I need to work and simultaneously I can’t bear to do it. Everything is ending. I sit in Il Gelato with little J and wonder if I will eat gelato there again. I tell the beggars outside the supermarket, “Next time,” and realize that it is very possibly a lie. I said goodbye to the woman who cleans the guesthouse this morning and tomorrow will say goodbye to the man who cleaned our old building. (Speaking of which, tiny rant, I have spent the last three weeks in a house whose hotplate was electric and therefore only worked when the power was on, plus it doesn’t get hot enough to actually boil water. So I can’t eat there. Also they turned the water off completely for several days and did not supply enough water in a barrel to last. It was not pretty. Everyone smelled bad.)
When I came to Liberia this summer, I was most afraid of two things: varmints (cockroaches and snakes, particularly) and insecurity. Insecurity I got. Things deteriorated while I was here. I don’t walk the back road alone anymore. I don’t walk the back road, actually. The cockroaches I managed to survive. Snakes I didn’t see (thank you population density). In general, though, this summer has been better than I could have imagined. I didn’t sleep enough. I worked way too much. I was really scared a couple of times. I was really happy much of the time. I can’t bear the thought of getting on the plane.
Sixteen and half years ago, it was raining as we sat on the plane in the dark, ready to leave Robertsfield. I remember the yellow glow of the airport lights through the water on the window. Six years ago, my dad and I looked at each other as the plane took off into the thick July clouds and we both blinked away tears to be leaving Liberia. Tomorrow, I will be alone as my flight as it departs RIA for Brussels. (I’m still not used to this RIA thing, by the way. When did things get so complicated? Robertsfield.) I will probably cry. I cried when my plane rose above the patchwork green hills of Rwanda two years ago. Or maybe I will be done crying, will have finished it after leaving my colleagues and friends scattered all around Monrovia and at the airport. Either way, I will strain to look back out the window at the last of Liberia.
4 September 2006
0425 hrs in Liberia, 0625 hrs in Brussels
I didn't cry. And my pride about not getting sick is completely gone as well. Wrong on all fronts. I spent the night before leaving Liberia making periodic races to the bathroom but not actually being able to throw up and get things cleaned out in my stomach until right before I left for the airport. So people probably thought I was dying as I got on the plane. I thought I was dying for a while. I was, for an hour or two, really unsure that I was going to make the flight, but then I remembered that the next one isn't until Wednesday and if I get back on Thursday I will have missed more than a week of classes, and that would be bad. So I hauled myself to the airport and felt better and better until I actually ate food on the plane.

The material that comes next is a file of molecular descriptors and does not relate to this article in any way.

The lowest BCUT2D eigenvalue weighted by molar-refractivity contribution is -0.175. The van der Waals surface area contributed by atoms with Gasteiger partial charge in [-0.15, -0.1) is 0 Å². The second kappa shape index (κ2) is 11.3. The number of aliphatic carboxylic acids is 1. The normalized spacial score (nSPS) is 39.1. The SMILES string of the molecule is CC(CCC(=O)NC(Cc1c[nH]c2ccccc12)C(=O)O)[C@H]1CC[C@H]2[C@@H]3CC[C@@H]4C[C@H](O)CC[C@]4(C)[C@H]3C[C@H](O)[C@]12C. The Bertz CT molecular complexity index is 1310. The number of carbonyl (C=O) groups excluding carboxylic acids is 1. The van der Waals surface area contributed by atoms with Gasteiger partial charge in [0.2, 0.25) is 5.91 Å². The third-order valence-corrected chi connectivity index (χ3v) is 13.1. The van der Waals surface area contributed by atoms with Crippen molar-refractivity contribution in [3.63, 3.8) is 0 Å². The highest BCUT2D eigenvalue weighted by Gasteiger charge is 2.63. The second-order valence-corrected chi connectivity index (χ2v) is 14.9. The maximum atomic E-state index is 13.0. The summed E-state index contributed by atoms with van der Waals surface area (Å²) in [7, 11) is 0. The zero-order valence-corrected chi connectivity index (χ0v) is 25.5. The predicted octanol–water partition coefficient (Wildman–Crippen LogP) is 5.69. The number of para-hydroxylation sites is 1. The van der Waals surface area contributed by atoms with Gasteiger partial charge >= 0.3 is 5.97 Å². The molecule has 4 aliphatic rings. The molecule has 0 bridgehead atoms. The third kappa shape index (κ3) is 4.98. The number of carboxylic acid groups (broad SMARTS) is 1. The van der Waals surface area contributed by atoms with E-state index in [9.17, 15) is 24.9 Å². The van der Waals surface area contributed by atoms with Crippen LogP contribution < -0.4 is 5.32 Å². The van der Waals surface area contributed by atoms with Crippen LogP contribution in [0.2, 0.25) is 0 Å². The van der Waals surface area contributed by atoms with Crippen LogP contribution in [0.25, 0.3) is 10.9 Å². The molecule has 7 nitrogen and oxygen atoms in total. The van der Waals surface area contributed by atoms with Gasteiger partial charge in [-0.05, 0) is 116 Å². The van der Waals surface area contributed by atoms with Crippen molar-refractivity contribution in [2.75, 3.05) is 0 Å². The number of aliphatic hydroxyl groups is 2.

I was depressed to find out that I had a middle seat and no windows were available. When I got to my seat, the woman already there had a baby and wanted the aisle, so I got a window. And then a flight attendant came and moved her for most of the flight so that the baby could have a bed. In the end, I was one of the few people who got two seats to themselves and I was so tired from all the bathroom runs and barfing that despite having “slept” until 2 p.m., I fell right back to sleep, 40,000 feet in the air notwithstanding. Probably the best night of sleep I've gotten on a plane since I started traveling alone.
01 September 2006
When I was packing to come to Liberia, my parents told me that there was no way I would need a sweatshirt. I brought one anyway. And a long-sleeved shirt. Not only do I need the sweatshirt, I need it every day. The airconditioner in my new room is stuck on and stuck on cold. Frigid, really. I sleep in socks. In Liberia.
I get cold easily. I'm cold here every day, because no matter how warm it is during the day, it is cool in the mornings and there is no hot water. None at all. Even in a warm climate, cold water in the morning is really cold. And in the evenings, sitting near the beach, I wear the sweatshirt. Sometimes I even wear the long-sleeved shirt and the sweatshirt, which is a whole new level for Liberia for a non-Liberian, although Liberians wear winter jackets and beanies on these nights, so I feel justified.
I'm flying out in two days. Two measly days. A summer in Liberia is far from enough.